Again I will give another illustration in which there was an intense human touch. It was the Satyagraha movement on the North-West frontier when Khan Abdul Gaffar Khan, called as the Frontier Gandhi, was leading it. On the previous night of Satyagraha, he was arrested. Next day, one thousand Pathans stood to offer Satyagraha. Since Pathans belonging to the ‘militant race’ were to offer Satyagraha, the British did not send the Police to control the situation arising out of Satyagraha. They sent the Garhwal regiment of the Army. And when that regiment reached the spot of Satyagraha, the Captain of the regiment, an Englishman, gave orders to the Pathans to disperse within 10 minutes. No Pathan dispersed. Again he said: “I give you 15 minutes more.” They did not disperse. And then he said: “Within 5 minutes I will open fire.” The Pathans bared their chests and said: “Captain, we are prepared to be fired upon. Open fire. Fire as many bullets as you want. Let us see whether our chest with the urge for freedom is powerful or your bullets.” After 10 minutes, the Captain ordered: “Fire” However, men from the Garhwal regiment did not fire bullets on Satyagrahis. They threw down their rifles. Captain said: “You will be court-martialled. You may be hanged. You might be sentenced to life imprisonment.” They told the Captain: “Whether you kill us or imprison us, we have seen the sublime courage of these Pathans. Those who gave us military training, taught us how to fire at those who had guns and rifles in their hands. They have not taught us to fire at unarmed patriots.”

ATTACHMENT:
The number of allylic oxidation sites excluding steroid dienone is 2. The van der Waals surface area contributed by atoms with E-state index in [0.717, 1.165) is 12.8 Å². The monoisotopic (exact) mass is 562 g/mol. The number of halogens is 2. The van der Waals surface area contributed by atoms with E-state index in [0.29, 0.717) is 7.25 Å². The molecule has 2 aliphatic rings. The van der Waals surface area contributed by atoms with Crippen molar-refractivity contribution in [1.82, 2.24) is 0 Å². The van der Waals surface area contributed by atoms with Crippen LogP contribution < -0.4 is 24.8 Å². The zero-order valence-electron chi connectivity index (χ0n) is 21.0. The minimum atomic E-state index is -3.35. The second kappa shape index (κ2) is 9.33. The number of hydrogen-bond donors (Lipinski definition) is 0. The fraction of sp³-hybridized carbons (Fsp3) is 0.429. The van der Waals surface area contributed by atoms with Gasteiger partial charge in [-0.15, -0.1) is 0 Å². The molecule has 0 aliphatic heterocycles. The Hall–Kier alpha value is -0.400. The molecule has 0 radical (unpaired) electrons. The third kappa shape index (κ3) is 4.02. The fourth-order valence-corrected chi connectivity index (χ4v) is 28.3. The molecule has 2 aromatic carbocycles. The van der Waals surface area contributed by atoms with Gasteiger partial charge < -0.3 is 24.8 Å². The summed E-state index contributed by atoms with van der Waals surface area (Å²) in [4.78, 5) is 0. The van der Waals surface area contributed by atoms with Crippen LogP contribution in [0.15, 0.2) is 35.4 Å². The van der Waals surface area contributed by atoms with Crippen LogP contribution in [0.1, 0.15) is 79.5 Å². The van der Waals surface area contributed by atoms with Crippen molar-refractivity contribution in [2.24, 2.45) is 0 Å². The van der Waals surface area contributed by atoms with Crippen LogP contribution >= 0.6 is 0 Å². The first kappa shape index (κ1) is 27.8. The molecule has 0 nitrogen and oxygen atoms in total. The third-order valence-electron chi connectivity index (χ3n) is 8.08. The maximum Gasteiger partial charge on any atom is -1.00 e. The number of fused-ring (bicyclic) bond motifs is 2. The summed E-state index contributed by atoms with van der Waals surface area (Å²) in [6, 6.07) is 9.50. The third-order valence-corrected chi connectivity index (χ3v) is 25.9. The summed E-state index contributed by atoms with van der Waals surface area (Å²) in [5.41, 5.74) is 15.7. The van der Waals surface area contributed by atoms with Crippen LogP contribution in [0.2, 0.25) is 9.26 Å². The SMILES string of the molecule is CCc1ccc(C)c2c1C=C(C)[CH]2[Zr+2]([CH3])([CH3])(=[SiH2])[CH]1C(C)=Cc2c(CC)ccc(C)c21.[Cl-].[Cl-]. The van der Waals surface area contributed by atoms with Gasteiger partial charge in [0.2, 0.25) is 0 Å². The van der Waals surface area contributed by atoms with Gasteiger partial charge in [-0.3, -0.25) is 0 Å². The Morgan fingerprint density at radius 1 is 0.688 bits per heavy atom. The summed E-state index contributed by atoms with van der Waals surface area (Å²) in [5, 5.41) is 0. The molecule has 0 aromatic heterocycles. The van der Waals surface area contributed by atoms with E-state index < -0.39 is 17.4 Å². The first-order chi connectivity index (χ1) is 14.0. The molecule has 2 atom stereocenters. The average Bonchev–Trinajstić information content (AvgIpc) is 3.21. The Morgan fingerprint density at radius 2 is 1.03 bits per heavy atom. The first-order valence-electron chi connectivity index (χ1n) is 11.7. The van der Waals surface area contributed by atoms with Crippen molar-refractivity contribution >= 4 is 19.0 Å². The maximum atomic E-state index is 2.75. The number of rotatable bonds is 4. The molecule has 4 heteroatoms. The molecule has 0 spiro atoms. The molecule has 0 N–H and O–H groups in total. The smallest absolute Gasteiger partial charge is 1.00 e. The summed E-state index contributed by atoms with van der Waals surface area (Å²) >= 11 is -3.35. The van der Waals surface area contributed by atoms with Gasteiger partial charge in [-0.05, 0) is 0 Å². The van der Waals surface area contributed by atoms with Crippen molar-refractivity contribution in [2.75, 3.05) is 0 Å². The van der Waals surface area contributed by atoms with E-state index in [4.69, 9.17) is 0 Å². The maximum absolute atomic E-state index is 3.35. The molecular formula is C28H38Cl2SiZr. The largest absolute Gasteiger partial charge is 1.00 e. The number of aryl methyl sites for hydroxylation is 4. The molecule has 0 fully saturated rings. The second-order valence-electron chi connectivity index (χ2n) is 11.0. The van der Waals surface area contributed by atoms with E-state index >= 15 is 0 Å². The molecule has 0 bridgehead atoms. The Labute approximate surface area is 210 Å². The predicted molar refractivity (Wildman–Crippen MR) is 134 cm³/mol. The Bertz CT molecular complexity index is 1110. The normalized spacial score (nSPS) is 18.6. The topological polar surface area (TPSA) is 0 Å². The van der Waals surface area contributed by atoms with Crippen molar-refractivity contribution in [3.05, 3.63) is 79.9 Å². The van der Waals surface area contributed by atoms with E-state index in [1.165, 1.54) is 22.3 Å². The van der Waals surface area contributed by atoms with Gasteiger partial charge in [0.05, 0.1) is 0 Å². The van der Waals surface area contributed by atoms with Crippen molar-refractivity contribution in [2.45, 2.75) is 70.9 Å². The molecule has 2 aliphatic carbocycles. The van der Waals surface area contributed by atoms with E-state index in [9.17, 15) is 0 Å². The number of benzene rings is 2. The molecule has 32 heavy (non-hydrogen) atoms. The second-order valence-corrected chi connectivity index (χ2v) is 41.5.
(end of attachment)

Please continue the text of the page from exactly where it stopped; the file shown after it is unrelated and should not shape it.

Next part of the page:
Ten volumes of ‘Transfers of Power in India’, documents have now been published by the British Government. They reveal all confidential records including the one about the Garhwal regiment defiance.
Human Touch of Humour